< Day Day Up > 


The impartial computer forensics expert who helps during discovery will typically have experience on a wide range of computer hardware and software. It is always beneficial when your case involves hardware and software with which this expert is directly familiar. But fundamental computer design and software implementation is often quite similar from one system to another; and, experience in one application or operating system area is often easily transferable to a new system.

Unlike paper evidence, computer evidence can often exist in many forms, with earlier versions still accessible on a computer disk. Knowing the possibility of their existence, even alternate formats of the same data can be discovered. The discovery process can be served well by a knowledgeable expert identifying more possibilities that can be requested as possibly relevant evidence. In addition, during on-site premises inspections, for cases where computer disks are not actually seized or forensically copied, the forensics expert can more quickly identify places to look, signs to look for, and additional information sources for relevant evidence. These may take the form of earlier versions of data files (memos, spreadsheets) that still exist on the computer’s disk or on backup media, or differently formatted versions of data, either created or treated by other application programs (word processing, spreadsheet, e-mail, timeline, scheduling, or graphic).

Protection of evidence is critical. A knowledgeable computer forensics professional should ensure that a subject computer system is carefully handled to ensure that:

  1. No possible evidence is damaged, destroyed, or otherwise compromised by the procedures used to investigate the computer.

  2. No possible computer virus is introduced to a subject computer during the analysis process.

  3. Extracted and possibly relevant evidence is properly handled and protected from later mechanical or electromagnetic damage.

  4. A continuing chain of custody is established and maintained.

  5. Business operations are affected for a limited amount of time, if at all.

  6. Any client–attorney information that is inadvertently acquired during a forensic exploration is ethically and legally respected and not divulged.[iv]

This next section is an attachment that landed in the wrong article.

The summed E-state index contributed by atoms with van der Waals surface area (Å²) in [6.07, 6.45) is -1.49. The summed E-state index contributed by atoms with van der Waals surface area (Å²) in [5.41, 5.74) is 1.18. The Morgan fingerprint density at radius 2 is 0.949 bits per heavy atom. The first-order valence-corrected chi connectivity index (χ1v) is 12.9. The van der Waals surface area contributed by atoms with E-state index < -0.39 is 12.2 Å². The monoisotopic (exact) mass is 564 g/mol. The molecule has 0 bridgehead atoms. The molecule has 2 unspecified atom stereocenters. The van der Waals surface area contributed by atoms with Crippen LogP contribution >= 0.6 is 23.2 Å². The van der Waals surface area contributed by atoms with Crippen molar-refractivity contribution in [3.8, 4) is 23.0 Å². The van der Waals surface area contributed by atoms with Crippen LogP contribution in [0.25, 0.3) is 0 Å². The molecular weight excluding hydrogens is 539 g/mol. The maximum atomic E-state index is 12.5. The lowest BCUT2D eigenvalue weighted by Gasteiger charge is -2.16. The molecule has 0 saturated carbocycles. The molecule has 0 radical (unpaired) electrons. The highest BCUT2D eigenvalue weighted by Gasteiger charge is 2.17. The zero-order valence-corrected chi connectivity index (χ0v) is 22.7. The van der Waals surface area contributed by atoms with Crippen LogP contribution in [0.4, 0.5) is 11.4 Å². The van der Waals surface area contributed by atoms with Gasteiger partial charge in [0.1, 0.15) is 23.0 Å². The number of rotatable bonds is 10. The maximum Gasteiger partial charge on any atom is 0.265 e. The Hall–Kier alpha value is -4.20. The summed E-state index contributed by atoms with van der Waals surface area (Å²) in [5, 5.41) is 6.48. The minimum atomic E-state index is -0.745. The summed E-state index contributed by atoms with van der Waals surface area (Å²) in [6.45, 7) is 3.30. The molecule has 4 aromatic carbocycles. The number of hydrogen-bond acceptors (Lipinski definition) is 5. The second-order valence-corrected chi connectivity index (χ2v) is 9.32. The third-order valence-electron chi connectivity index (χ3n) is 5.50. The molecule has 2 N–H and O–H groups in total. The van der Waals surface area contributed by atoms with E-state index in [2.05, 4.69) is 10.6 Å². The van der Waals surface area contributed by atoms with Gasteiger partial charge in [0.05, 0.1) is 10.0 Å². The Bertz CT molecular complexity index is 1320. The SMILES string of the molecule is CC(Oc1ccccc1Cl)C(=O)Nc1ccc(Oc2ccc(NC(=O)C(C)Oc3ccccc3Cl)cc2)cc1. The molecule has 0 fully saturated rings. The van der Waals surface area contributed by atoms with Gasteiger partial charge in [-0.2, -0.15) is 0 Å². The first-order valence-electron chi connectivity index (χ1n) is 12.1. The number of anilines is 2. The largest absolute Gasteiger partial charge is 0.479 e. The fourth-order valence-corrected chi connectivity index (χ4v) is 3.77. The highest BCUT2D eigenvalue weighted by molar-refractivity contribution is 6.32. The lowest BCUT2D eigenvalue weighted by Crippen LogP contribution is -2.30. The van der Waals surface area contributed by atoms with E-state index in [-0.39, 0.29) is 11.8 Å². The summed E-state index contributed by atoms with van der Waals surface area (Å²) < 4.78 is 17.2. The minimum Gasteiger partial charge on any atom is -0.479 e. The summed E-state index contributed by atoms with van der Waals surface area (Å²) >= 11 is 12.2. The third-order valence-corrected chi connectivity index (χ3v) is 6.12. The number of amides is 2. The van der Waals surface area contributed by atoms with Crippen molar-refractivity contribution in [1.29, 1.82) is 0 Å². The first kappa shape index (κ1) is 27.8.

[iv]Judd Robbins, “An Explanation Of Computer Forensics,” National Forensics Center, 774 Mays Blvd. #10-143, Incline Village, NV 89451, 2001. (©Copyright 2002, National Forensics Center. All rights reserved), 2001.

 < Day Day Up > 

 < Day Day Up > 


The computer forensics specialist should take several careful steps to identify and attempt to retrieve possible evidence that may exist on a subject’s computer system. For example, the following steps should be taken:

  1. Protect the subject computer system during the forensic examination from any possible alteration, damage, data corruption, or virus introduction

  2. Discover all files on the subject system. This includes existing normal files, deleted yet remaining files, hidden files, password-protected files, and encrypted files

  3. Recover all (or as much as possible) of discovered deleted files

  4. Reveal (to the greatest extent possible) the contents of hidden files as well as temporary or swap files used by both the application programs and the operating system

  5. Access (if possible and legally appropriate) the contents of protected or encrypted files

  6. Analyze all possibly relevant data found in special (and typically inaccessible) areas of a disk. This includes but is not limited to what is called unallocated space on a disk (currently unused, but possibly the repository of previous data that is relevant evidence), as well as slack space in a file (the remnant area at the end of a file in the last assigned disk cluster, that is unused by current file data, but once again, may be a possible site for previously created and relevant evidence).

  7. Print out an overall analysis of the subject computer system, as well as a listing of all possibly relevant files and discovered file data.

  8. Provide an opinion of the system layout; the file structures discovered; any discovered data and authorship information; any attempts to hide, delete, protect, and encrypt information; and anything else that has been discovered and appears to be relevant to the overall computer system examination

  9. Provide expert consultation and/or testimony, as required[v]


 < Day Day Up >